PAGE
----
The short answer is: 100% acrylic paint.
In the old days they always built some sort of porch or awning
over the entrances, and the doors had some protection from
full sun and driving rain. We have better products today so
many builders skip those costly little details. I mention this
because it's something to keep in mind... if you ever do some
minor remodeling around the front door area, you might be able
to make a good-looking awning or porch roof that protects the
door, provides a bit of shelter from the rain (the primary
benefit) and adds some value to your house.
But the main issue is
providing protection for your steel door. The type of paint
you use depends on what type of paint is already on the door.
Most people paint their doors with latex paint, but some of us
do it the hard way and use oil-based paint, such as simple
spray cans (tricky because of the overspray) or a quart can of
oil-based paint like Rust-Oleum.
The problem is this: Latex
paint can go over oil-based paints or older latex paint, but
oil-based paint CANNOT go over latex paint, normally. Oil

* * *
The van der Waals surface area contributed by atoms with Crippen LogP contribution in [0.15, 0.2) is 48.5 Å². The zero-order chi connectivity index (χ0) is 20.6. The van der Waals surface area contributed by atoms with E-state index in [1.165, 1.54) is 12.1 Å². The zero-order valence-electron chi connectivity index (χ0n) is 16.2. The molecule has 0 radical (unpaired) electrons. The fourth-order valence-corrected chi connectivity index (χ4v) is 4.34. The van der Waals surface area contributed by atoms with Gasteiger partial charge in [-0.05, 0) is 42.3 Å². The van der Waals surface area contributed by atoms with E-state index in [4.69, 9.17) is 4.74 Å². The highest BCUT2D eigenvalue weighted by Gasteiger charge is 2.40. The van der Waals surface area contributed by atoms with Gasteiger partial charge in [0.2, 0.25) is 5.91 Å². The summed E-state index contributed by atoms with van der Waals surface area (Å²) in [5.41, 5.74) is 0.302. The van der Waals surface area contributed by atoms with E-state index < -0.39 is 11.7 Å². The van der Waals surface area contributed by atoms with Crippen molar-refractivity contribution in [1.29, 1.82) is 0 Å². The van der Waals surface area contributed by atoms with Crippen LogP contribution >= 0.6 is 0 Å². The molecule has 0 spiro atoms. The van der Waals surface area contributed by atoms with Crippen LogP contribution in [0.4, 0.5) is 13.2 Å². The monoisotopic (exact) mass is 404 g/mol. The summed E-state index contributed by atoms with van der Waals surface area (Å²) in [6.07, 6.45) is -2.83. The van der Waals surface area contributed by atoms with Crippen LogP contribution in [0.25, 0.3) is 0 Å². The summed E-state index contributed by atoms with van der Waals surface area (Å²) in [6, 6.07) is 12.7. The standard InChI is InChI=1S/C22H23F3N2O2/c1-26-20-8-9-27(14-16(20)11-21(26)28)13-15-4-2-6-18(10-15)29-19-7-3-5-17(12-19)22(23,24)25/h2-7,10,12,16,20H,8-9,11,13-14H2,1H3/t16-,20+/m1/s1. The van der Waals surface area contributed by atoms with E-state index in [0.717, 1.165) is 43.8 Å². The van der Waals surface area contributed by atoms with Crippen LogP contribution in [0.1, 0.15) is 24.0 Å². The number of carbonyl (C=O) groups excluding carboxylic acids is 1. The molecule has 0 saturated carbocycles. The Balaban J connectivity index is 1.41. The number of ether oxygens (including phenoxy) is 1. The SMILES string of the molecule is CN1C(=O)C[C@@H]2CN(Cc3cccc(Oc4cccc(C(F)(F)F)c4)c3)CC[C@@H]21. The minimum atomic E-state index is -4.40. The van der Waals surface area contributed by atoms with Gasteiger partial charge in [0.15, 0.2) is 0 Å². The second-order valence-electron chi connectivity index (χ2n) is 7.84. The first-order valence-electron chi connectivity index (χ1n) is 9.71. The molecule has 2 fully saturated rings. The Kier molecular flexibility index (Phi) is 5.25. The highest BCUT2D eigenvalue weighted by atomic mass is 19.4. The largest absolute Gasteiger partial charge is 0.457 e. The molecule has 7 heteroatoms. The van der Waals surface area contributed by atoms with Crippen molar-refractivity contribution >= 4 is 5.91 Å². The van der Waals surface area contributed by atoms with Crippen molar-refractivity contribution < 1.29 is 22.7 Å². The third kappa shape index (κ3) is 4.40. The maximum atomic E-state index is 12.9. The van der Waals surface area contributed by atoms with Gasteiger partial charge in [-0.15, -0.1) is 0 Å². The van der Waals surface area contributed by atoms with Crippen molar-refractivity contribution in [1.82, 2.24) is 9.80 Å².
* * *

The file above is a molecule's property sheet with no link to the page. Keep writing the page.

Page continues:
paints will eventually crack like an alligator's skin when
applied over latex, because they expand and contract
differently with temperature changes.
So the answer is: You
can use latex paint with no worries. But which latex paint?
All exterior latex paints are meant to be placed in full sun,
and they will all fade over time with sun exposure. Some
colors fade worse than others. (I think I read that yellow
fades the worst, but my memory isn't so great anymore.) The
key is buying a high-quality acrylic latex house and trim
paint. Cheap paint isn't worth the savings! You'll only need a
quart to do a door. Even better... get a 100% acrylic paint.
It's my understanding that the acrylic polymer is one of the
most sunlight-resistant polymers available, so the more the
The other issue is gloss
level. Flat paint hides defects better than shinier paints,
but flat paints tend to form a chalky surface (which can leave
streaks). Shinier paints tend to be much easier to clean, and
since doors get touched all the time, flat paint will let the
fingerprints and grime be absorbed into the paint.
Personally, I use satin or
semi-gloss paints for doors and door trim.
Make sure you do the right
surface preparations, at least a good cleaning, rinsing,
drying, and scuff sanding. I prefer to paint the door on saw
horses... the paint is less likely to run or sag, and you can
get a heavier coating.
Bruce W. Maki, Editor.